Russia has rejected claims the operation is aimed at "third countries"
The Venezuelan and Russian navies have begun joint exercises in the Caribbean Sea, close to US territorial waters.
The three-day operation marks the first time that the Russian fleet has been in the area since the end of the Cold War.
The Russian navy says it will include anti-aircraft defence, and tactics to combat terrorism and drug-trafficking.
Russian President Dmitry Medvedev recently completed a tour of Latin America that was intended to strengthen his country's influence in the region.
Last week, he and Venezuelan President Hugo Chavez signed a deal to promote the development of nuclear energy for civilian use.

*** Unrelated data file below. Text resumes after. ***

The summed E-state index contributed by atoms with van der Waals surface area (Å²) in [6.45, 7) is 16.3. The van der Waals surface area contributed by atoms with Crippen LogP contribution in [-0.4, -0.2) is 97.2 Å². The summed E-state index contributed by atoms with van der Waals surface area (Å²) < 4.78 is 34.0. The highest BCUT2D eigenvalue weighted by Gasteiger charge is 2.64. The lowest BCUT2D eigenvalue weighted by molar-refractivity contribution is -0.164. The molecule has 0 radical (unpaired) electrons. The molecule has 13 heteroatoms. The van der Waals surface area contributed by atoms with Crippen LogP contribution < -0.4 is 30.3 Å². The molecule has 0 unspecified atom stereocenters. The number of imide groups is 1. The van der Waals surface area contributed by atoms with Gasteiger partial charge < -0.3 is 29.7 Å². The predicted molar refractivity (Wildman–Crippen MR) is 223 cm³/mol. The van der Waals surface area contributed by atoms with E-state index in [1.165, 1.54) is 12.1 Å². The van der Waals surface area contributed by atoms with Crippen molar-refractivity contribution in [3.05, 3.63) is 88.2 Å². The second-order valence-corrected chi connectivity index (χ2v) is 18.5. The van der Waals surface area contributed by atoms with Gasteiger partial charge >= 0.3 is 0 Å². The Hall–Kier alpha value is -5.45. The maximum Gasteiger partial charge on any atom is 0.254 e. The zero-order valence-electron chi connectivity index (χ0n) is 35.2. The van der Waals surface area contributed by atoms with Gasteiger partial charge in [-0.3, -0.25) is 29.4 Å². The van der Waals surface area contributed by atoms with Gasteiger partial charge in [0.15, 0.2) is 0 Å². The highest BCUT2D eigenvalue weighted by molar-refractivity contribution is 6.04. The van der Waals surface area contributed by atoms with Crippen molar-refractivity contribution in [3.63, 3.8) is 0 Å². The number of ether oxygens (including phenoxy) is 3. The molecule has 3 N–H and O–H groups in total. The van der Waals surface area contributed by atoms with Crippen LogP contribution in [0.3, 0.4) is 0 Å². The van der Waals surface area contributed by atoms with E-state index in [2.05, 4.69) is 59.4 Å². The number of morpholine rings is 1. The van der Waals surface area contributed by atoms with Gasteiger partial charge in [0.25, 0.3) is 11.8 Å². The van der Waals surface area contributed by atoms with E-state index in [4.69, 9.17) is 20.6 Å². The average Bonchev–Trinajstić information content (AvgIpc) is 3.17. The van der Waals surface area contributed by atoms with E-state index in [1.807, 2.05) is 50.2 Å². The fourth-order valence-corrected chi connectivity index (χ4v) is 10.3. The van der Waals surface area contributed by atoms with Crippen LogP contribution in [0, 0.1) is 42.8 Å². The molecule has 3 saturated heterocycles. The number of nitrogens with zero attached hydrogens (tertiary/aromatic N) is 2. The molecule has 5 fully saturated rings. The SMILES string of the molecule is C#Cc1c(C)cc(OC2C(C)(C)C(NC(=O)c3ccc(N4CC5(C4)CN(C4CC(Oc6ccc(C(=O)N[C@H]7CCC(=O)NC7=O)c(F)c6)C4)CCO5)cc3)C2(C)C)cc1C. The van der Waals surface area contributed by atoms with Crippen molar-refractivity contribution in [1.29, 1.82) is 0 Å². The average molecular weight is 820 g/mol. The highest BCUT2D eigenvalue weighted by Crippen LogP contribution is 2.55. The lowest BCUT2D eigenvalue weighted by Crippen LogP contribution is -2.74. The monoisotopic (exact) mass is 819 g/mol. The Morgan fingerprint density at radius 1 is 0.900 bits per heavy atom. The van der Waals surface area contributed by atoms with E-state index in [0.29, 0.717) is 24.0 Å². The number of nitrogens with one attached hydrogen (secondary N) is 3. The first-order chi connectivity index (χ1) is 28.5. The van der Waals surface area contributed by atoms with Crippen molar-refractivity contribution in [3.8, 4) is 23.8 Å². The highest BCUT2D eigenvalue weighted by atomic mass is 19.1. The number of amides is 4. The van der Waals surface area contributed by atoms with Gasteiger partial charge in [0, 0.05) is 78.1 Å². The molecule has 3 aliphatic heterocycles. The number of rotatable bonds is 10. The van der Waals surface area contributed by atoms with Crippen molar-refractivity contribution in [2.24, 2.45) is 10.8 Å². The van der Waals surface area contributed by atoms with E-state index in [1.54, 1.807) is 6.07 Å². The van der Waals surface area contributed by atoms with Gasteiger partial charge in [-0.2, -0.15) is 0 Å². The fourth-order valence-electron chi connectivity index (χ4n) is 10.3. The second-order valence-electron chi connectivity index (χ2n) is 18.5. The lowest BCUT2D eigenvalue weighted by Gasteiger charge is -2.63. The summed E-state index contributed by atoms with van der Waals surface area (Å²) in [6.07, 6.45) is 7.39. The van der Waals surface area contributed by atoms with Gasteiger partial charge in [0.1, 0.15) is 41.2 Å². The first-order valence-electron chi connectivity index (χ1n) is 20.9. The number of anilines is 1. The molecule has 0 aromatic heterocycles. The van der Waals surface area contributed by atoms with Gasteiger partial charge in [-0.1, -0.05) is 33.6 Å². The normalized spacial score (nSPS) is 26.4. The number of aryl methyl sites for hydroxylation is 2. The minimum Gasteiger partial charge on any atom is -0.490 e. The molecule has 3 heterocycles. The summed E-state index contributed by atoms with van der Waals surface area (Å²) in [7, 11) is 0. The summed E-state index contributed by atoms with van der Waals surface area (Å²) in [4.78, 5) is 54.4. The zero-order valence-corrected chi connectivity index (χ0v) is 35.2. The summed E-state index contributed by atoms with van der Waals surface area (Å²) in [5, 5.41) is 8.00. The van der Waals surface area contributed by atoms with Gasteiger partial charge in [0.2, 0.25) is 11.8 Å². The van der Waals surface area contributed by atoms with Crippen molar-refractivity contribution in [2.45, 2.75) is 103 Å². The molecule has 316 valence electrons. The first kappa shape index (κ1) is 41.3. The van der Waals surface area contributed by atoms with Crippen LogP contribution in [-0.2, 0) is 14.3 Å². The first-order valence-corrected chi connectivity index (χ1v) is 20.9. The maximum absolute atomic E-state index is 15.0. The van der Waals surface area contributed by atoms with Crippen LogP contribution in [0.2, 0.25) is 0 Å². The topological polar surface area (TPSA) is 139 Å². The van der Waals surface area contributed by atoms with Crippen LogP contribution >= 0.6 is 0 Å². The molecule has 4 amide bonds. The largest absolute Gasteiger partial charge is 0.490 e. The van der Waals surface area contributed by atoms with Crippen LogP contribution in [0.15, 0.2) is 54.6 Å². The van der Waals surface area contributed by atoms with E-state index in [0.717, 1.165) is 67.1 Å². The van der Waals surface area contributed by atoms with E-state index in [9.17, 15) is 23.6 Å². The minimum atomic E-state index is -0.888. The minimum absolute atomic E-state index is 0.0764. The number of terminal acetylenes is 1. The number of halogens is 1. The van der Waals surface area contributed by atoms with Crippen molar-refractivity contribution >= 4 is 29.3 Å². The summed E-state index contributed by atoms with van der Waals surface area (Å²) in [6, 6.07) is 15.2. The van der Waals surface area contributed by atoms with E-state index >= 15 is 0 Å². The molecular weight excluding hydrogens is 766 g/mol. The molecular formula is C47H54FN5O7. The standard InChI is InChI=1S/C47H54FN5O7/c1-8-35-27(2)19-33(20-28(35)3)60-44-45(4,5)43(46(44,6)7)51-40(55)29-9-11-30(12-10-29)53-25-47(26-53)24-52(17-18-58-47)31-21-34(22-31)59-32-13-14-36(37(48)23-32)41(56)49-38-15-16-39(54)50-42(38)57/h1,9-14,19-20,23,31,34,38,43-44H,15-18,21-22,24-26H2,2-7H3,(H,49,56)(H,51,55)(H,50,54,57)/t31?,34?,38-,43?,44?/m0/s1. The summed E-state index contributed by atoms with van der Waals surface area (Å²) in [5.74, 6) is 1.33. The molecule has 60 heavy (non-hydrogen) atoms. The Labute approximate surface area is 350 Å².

Balance of power
About 1,600 Russian and 700 Venezuelan sailors on four Russian ships and 12 Venezuelan vessels are expected to participate in the VenRus 2008 joint exercise in neutral waters over the next three days.
The Russian ships, led by the missile cruiser Peter the Great and three support vessels, left the port of La Guaira at dawn on Monday along with three Venezuelan frigates.
Russian President Dmitry Medvedev just completed a tour of Latin America
Ahead of the operation, Venezuelan and Russian officials rejected suggestions that they were aimed at "third countries".
"This series of exercises aims to evaluate the skills and capabilities of the fleets of both nations to fight against terrorism and drug-trafficking," said Russian Vice-Admiral Vladimir Korolev, deputy commander of the Northern Fleet.
US Secretary of State Condoleezza Rice has also dismissed the impact of the Russian naval deployment.
"A few Russian ships [are] not going to change the balance of power," she said.
Correspondents say Washington has been concerned by major arms deals between Russia and Venezuela since 2005, which have totalled some $4.4bn (£2.39bn).